Y ou’ve heard them – they’re those lies people believe about homeschooling families. Okay, so they’re probably not lies so much as misconceptions. Some of them I’ve even referred to as “homeschool propaganda” before because they’re things that a few homeschooling families tried to convince me were true of all homeschooling families.
If there’s one thing I’ve learned over the years, it’s the fact that some things will sometimes be true for some homeschooling families, but nothing is ever true of all homeschooling families.
1. All homeschool moms wear denim jumpers. Um, no. Some of them do. I don’t recall ever seeing any of my homeschool mom friends in a denim jumper. Oh, wait. I think one friend might have had one once upon a time.
Denim? Yes. Jumpers? Not so much. Jeans and a t-shirt make up my wardrobe in the winter. In the summer, it’s denim shorts and a t-shirt. No jumpers of any fabric are to be found in this household.
2. All homeschool moms wear Birkenstocks with their denim jumpers. Okay, are you ready for complete transparency? In my early years of homeschooling, I bought a pair of Birkenstocks, based purely on that image. Seriously, I bought them because that’s what homeschool moms wear…and because I needed a new pair of sandals.
Those are the most uncomfortable shoes ever. I still have them. They sit beside my door and are the shoes I slip on when I go outside to get the mail or take the dogs out. Give me a good pair of New Balance or Saucony any day, thank you very much.
3. All homeschool moms get up before the sun to go milk the cows and gather the eggs in their Birkenstocks and denim jumpers. I know homeschooling moms who have cows, chickens, goats, and various and sundry other livestock. I know homeschooling moms who get up really early.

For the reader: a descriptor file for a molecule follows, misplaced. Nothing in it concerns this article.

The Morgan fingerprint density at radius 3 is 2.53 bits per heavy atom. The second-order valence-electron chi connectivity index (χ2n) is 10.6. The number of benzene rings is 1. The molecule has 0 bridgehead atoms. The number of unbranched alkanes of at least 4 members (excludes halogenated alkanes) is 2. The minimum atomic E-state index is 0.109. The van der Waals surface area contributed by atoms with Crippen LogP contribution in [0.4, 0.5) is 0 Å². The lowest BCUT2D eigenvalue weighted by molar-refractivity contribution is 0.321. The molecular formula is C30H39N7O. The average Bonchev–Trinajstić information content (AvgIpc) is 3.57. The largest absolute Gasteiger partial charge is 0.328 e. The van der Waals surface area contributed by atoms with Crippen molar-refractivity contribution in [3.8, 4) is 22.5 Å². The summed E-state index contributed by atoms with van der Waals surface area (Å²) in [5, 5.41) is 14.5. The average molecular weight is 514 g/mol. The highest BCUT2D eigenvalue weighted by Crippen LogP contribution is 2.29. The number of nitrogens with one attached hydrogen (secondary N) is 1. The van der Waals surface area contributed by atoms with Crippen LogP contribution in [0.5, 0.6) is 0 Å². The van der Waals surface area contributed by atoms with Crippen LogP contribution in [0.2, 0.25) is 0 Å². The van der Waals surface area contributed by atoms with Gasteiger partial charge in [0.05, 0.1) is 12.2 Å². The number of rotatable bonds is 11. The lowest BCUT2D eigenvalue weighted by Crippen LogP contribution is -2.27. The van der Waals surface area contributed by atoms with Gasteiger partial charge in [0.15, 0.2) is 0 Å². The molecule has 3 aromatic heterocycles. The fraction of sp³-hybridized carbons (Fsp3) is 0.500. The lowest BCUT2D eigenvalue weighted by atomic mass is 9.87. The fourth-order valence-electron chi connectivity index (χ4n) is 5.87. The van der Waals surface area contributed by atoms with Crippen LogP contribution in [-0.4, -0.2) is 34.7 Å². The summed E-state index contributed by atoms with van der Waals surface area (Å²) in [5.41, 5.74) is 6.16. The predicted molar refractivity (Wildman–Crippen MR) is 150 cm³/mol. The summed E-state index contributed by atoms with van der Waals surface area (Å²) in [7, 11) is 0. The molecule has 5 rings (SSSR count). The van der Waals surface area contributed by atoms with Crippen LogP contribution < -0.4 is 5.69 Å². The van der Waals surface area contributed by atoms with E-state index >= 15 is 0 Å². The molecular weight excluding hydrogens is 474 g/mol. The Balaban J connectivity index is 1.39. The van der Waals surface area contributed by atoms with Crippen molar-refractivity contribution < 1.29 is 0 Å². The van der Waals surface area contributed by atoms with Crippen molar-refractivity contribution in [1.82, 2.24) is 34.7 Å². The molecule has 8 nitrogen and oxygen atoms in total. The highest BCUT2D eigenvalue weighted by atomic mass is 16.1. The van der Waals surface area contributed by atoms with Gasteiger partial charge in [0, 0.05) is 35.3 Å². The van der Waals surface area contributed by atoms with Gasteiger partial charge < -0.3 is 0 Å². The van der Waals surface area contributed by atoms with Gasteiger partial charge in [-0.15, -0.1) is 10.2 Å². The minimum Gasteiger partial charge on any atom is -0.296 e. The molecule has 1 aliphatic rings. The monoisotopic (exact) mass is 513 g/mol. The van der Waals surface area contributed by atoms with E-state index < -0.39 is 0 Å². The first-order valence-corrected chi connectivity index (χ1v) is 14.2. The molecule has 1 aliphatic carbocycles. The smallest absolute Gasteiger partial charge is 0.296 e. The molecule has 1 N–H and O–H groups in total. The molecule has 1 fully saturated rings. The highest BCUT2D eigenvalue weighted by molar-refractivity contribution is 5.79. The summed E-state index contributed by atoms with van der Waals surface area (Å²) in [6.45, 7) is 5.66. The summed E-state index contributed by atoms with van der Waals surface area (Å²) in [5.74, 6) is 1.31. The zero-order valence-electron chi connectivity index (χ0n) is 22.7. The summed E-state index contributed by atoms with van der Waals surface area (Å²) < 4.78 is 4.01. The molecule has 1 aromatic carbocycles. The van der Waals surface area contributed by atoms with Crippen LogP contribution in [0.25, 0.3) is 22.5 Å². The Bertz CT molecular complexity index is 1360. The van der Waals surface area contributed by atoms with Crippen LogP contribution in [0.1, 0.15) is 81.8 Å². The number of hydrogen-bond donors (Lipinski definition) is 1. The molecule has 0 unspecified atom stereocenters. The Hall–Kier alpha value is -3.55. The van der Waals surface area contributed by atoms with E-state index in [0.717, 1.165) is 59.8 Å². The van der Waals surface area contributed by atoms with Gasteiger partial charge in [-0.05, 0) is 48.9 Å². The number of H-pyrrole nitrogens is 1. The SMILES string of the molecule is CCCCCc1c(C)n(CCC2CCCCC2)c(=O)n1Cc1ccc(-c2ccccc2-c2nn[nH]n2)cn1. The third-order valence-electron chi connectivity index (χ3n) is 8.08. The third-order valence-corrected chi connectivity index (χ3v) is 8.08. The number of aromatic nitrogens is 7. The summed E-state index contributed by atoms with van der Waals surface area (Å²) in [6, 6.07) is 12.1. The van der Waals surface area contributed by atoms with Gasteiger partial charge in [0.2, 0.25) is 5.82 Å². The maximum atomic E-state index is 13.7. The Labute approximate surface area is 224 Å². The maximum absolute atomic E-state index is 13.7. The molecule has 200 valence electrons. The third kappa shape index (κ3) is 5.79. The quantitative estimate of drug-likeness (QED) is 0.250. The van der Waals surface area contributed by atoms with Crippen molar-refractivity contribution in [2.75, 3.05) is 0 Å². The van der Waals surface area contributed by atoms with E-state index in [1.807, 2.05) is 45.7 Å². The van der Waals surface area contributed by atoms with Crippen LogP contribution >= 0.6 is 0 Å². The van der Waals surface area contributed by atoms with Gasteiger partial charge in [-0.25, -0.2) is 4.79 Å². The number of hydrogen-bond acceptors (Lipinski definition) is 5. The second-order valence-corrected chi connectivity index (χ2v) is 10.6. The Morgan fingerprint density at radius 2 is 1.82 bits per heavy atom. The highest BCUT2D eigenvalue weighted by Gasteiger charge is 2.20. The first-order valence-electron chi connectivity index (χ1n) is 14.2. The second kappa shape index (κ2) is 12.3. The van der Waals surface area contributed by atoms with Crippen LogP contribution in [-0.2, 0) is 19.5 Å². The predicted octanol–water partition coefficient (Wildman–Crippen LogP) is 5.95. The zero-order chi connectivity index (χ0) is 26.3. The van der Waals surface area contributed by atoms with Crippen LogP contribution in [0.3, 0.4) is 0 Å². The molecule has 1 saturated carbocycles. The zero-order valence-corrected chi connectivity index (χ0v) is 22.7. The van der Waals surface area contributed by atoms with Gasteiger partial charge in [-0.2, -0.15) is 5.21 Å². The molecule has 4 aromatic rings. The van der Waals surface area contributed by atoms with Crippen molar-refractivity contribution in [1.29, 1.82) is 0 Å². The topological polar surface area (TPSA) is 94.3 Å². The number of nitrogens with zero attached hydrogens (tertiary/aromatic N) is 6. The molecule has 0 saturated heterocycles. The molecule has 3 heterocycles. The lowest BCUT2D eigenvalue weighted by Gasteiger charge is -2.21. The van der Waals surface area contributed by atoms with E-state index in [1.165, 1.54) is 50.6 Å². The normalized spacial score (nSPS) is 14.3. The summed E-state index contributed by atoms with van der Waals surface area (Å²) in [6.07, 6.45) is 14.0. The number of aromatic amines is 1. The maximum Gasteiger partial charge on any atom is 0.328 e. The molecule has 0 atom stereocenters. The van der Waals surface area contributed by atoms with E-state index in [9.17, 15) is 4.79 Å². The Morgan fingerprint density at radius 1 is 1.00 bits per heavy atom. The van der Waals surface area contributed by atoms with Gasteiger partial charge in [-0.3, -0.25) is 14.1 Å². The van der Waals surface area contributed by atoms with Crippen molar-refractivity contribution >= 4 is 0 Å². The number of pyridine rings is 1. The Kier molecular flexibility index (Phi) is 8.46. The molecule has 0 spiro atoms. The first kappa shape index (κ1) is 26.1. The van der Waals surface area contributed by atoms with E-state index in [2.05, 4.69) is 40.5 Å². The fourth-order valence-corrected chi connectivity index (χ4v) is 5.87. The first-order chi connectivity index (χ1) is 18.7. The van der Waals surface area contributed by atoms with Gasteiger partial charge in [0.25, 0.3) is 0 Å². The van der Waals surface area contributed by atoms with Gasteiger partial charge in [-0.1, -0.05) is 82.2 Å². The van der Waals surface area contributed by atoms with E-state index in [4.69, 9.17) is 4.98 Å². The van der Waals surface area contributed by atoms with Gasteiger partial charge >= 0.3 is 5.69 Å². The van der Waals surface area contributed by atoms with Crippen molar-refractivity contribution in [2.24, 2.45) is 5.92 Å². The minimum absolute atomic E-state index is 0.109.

Most of the homeschooling moms I know, however, do not own livestock. They may be like me and look a bit enviously on that more self-sustaining lifestyle – or they may have no desire to have any part of that.
And, as far as that getting up before the sun part, y’all know that’s not true of all of us. Some of us are blissfully unaware that 6:00 happens more than once a day.
4. All homeschool moms have a herd of children who follow them out to milk the cows and gather their eggs, all dressed in their Birkenstocks and denim jumpers. I think, really, most homeschooling families with more than the national average of 1.83 children really prefer to just call them “children,” rather than “herd.” I think most of them are aware of what’s causing that and are probably tired of rude, insensitive comments about their family size.
The thing is, though, there are lots of homeschooling families with only one, two or three children. Really. I have honestly had people say to me, “But I thought all homeschooling families have lots of kids.”
5. All homeschool moms, followed by their herd of children, come inside from milking the cows and gathering their eggs to bake loaves of fresh bread while wearing their Birkenstocks and denim jumpers.
I used to bake bread sometimes. In my bread machine. Too much fresh bread (with melting butter and strawberry preserves) is not conducive to weight-loss however, so my bread machine is gathering dust.
It’s safe to say that plenty of homeschooling families get up late into the morning, gather around their one or two kids, and pop some store-bought bread into the toaster to go with their bowl of processed cereal…while dressed in their PJs.